For students with autism, as well as some students with other disabilities, PECS is an effective, efficient communication strategy that capitalizes on their comparative strengths in visual processing.  Because language development is commonly delayed or uneven in individuals with ASD, instructors need to identify other tools for expression, protestation, and overall communication.  PECS is a research-supported, relatively simple to learn strategy that many learners with ASD respond to. Moreover, the widespread use of PECS in classrooms and other autism programs often means  that learners with ASD are exposed to PECS symbols, terminology, and procedures at a young age.

I feel…

I want…

Why Use PECS with Learners with ASD as well as other learners?

PECS teaching is derived from Skinner’s Verbal Behavior.  That is, functional verbal operants are systematically taught using prompting and Reinforcement strategies which ultimately results in independent communication. Also, verbal prompts are not used during PECS instruction and this decision helps develop immediate initiation and avoid prompt dependency by the learner.  PECS is considered a behavioral strategy and is often used in conjunction with applied behavior analysis (ABA)

Who Is Qualified to Use PECS?

Like other communication interventions, PECS implementation should be supervised and coordinated by trained speech/language therapists.  The PECS USA organization also provides formal workshops and certifications.  Classroom teachers and teaching assistants commonly employ PECS with their students, but trained communication interventionists and/or trained PECS professionals should always be involved in the implementation and analysis.

In many cases, schools and educators employ a “version” of PECS in which they teach students to request via picture icons.  However, this is not actually PECS; instead, this type of intervention should just be considered a form of visual support and nonverbal communication training.  True PECS requires multiple trainers and systematic progression through the phases based on predetermined protocols.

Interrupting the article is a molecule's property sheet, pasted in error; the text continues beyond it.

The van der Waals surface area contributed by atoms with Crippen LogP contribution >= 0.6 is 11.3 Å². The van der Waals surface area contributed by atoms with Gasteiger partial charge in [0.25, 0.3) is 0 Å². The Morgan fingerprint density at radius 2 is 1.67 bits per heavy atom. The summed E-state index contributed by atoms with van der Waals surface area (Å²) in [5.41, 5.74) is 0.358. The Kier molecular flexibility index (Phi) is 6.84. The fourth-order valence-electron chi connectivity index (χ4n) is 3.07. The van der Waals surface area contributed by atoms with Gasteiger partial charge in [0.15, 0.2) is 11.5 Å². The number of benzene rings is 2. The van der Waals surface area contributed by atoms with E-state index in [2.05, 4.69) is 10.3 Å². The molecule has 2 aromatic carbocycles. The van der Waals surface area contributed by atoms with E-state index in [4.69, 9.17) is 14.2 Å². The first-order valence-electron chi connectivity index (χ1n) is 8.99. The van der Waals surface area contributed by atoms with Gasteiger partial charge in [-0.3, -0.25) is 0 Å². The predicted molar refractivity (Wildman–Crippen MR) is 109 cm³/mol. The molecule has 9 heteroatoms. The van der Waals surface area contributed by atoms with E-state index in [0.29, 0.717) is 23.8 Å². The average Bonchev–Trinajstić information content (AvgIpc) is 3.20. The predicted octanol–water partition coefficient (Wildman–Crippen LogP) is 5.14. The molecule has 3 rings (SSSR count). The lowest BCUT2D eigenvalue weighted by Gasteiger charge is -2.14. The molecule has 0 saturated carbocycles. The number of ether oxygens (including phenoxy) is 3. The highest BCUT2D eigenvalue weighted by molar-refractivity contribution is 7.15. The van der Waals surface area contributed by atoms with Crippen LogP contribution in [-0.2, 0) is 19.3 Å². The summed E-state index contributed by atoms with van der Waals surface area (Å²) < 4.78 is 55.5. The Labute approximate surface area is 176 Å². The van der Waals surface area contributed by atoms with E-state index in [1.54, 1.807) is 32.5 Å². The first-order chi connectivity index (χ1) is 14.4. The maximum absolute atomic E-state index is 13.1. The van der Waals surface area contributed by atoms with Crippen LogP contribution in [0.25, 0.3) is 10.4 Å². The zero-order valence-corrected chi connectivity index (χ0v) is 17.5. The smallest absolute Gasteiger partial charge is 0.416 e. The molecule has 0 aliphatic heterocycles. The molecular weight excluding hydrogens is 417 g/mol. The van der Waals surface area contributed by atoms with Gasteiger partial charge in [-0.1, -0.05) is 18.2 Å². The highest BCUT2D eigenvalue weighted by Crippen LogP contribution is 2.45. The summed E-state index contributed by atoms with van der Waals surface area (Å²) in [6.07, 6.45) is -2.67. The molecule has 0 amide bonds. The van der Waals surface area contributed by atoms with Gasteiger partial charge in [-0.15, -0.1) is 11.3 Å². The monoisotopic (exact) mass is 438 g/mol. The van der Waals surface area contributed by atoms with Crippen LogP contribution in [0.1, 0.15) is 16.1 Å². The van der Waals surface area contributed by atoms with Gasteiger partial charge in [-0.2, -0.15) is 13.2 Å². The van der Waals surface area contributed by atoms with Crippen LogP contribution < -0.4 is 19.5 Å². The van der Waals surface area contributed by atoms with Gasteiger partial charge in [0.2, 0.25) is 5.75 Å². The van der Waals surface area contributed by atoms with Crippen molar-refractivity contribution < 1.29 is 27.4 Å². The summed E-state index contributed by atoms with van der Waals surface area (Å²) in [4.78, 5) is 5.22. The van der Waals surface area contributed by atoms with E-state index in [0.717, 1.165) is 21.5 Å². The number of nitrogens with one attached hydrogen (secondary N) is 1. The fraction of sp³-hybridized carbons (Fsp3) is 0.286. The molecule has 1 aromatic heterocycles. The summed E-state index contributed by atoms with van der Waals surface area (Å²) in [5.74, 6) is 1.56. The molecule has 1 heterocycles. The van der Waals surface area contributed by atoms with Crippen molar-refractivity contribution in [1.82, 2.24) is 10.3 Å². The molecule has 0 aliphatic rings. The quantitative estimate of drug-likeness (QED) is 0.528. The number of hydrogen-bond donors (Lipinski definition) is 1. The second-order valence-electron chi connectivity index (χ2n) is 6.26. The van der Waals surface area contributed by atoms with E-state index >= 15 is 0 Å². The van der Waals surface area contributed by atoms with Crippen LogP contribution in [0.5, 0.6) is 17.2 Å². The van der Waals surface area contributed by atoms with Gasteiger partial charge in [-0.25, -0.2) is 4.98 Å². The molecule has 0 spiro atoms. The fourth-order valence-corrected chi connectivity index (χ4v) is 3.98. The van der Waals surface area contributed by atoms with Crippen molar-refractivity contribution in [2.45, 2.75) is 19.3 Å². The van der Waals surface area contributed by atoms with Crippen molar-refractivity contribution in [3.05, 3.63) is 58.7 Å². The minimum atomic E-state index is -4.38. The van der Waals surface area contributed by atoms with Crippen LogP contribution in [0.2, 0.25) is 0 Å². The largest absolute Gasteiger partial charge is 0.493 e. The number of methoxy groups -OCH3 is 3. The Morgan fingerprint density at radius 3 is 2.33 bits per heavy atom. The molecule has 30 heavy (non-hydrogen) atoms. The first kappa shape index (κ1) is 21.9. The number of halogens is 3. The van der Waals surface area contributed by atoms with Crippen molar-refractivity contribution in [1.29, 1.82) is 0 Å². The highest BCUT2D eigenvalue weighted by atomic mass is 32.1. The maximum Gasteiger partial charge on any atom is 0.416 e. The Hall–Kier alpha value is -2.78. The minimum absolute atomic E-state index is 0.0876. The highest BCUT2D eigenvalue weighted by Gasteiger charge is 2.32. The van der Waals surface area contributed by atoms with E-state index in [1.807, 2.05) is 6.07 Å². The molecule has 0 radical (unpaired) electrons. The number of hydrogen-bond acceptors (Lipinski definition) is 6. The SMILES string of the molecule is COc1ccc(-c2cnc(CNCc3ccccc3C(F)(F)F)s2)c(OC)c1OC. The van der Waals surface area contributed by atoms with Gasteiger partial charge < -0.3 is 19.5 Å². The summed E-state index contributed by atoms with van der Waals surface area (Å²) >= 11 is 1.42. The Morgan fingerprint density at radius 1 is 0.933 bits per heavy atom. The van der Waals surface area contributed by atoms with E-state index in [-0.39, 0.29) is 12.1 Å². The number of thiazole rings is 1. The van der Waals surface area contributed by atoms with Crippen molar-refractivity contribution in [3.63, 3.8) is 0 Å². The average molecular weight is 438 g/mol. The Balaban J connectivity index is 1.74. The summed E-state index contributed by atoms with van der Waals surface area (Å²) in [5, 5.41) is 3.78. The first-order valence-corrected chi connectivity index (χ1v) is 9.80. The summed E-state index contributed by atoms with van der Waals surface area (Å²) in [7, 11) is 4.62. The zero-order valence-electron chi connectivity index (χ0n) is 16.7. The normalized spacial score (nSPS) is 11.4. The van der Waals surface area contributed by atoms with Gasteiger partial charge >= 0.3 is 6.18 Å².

What is the role of PECS in AHRC New York City schools?

PECS is recognized as an important teaching tool for virtually all students with autism at some point in their educational experience, as well as students with other language disabilities.  Given the relative strengths in visual processing as well as their inherent difficulties with communication (especially spoken language), learners with autism are excellent candidates to benefit from PECS. As a result, all of our schools utilize PECS to some degree, depending on the individual needs of the students and their respective communication profiles.  Our school-based speech/language therapists are constantly evaluating the emergent communication skills of our students and determining the potential role of interventions such as PECS.  Some students are recipients of phase-based PECS trainings while other learn to use pictures to complement other communication strategies.  Entering a classroom, it would be quite evident that PECS play an important role in AHRC NYC schools and that many students have become more effective, efficient communicators due to the teachers’ introduction of this well-established picture exchange system.